The term "biotope" does not apply to biosphere reserves, which are completely separate from humans and become the object of human admiration. Instead, it is an active part of human daily life. For example, an ornamental flower bed may be considered a biotope (though a rather small one) since it enhances the experience of daily life. An area that has many functions, such as human living space, and is home to other living things, whether plant or animal, can be considered a biosphere reserve.
When artificial items are introduced to a biotope setting, their design and arrangement is of great importance for biotope regeneration. Tree-planting areas where the surface is uneven results in plants that sprout and the nesting of small insects. A mat or net made from natural fibres will gradually biodegrade as it is exposed to the weather. So there is no binomial opposition between the natural and the artificial in a biotope. Rather, such artificial materials are widely used.
It is especially characteristic in Germany, which is the birthplace of the term biotope, that the authorities take the initiative in conserving biotopes, maintaining consistency with urban or rural planning and considering the regions' history and landscape.
Since 1976, the federal nature protection law, Bundesnaturschutzgesetz (BNUM), requires that wild animals and plants and their community should be protected as part of the ecosystem in the specific diversity that has grown naturally and historically, and their biotope and other living conditions should be protected, preserved, developed, and restored. (Number 9, Clause 1, Article 2). The law also requires that some kinds of biotope that are full of a specific variety should not be harmed by development. So there is a law that mandates the protection of biotopes. There is also a provincial law corresponding to the federal one. Such developments were uncommon in those times.
Many German states are obliged by law to produce a landscape plan (Landschaftsplan) as part of their urban planning, though these plans vary somewhat from place to place. The purpose of the Landschaftsplan is to protect the region's environment and landscape. These plans use text and figures to describe the present environmental state and proposed remedies. They consider, for example, the regional lie of the land, climate, wind direction, soil, ground water, type of biotope, distribution of animals and plants, inhabitants' welfare and competition with development projects.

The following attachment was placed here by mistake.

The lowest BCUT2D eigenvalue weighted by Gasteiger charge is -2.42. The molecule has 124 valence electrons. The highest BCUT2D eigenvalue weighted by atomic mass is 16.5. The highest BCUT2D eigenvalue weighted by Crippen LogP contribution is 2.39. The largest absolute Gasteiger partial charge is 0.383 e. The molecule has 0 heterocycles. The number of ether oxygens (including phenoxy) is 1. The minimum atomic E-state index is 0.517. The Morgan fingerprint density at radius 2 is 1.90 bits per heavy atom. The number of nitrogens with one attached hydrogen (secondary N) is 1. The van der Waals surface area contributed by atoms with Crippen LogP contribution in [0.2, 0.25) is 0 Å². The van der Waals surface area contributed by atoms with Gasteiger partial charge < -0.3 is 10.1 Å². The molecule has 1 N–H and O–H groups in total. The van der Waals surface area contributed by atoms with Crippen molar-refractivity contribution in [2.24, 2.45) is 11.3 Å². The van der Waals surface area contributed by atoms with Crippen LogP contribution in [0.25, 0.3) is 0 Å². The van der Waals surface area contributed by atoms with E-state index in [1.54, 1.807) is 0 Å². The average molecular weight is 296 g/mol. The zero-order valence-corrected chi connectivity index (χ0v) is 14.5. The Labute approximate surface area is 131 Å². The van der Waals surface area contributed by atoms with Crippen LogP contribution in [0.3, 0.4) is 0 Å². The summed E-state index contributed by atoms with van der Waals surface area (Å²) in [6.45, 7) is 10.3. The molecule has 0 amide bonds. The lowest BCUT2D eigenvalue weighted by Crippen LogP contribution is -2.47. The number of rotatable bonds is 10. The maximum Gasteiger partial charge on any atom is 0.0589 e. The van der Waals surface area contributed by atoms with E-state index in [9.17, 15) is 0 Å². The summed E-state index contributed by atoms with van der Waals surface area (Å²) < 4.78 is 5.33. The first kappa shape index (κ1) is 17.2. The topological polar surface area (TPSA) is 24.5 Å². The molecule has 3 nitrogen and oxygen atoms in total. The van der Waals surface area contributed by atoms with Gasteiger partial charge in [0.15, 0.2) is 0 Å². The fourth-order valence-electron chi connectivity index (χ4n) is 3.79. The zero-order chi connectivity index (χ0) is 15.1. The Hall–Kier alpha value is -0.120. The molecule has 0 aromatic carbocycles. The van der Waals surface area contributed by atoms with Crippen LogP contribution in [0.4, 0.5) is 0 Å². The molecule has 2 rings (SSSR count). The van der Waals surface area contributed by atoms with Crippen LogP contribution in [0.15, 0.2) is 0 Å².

Biotope preservation in cities also emphasises recreation and relaxation for citizens and improving the urban environment. For example, in the reserve of Karlsruhe in Baden-Württemberg people can cycle on the bike path or walk the dog, although it is forbidden to gather plants and animals there or walk in the exclusion zone. At the core of biotope preservation is the idea that if civic life is surrounded by a rich profusion of nature whose background is in local history and culture, it is improved by protecting nature and preserving the landscape.
The term "biotope" is also used by aquarium hobbyists to describe an aquarium setup that tries to simulate the natural habitat of a specific assemblage of fish. The idea is to replicate conditions such as water parameters, natural plants, substrate, water type (fresh, saline or brackish), lighting, and to include other native fish which usually live together in nature and as such, represent a particular real-world biotope. An example of one South American biotope type might be "Forest creek tributary of Rio Negro near Barcelos, Brazil" with many branches, twigs, roots, dead leaves, light sandy substrate, tannin-stained water and subdued lighting with floating plants, along with Nannostomus eques, Paracheirodon axelrodi, Hemigrammus bleheri, and Dicrossus filamentosus. "South American" is not itself a biotope, as South America contains thousands of distinct biotopes in different regions.
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- Swiss Plant Biotopes
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- Biotope Aquariums at Badman's Tropical Fish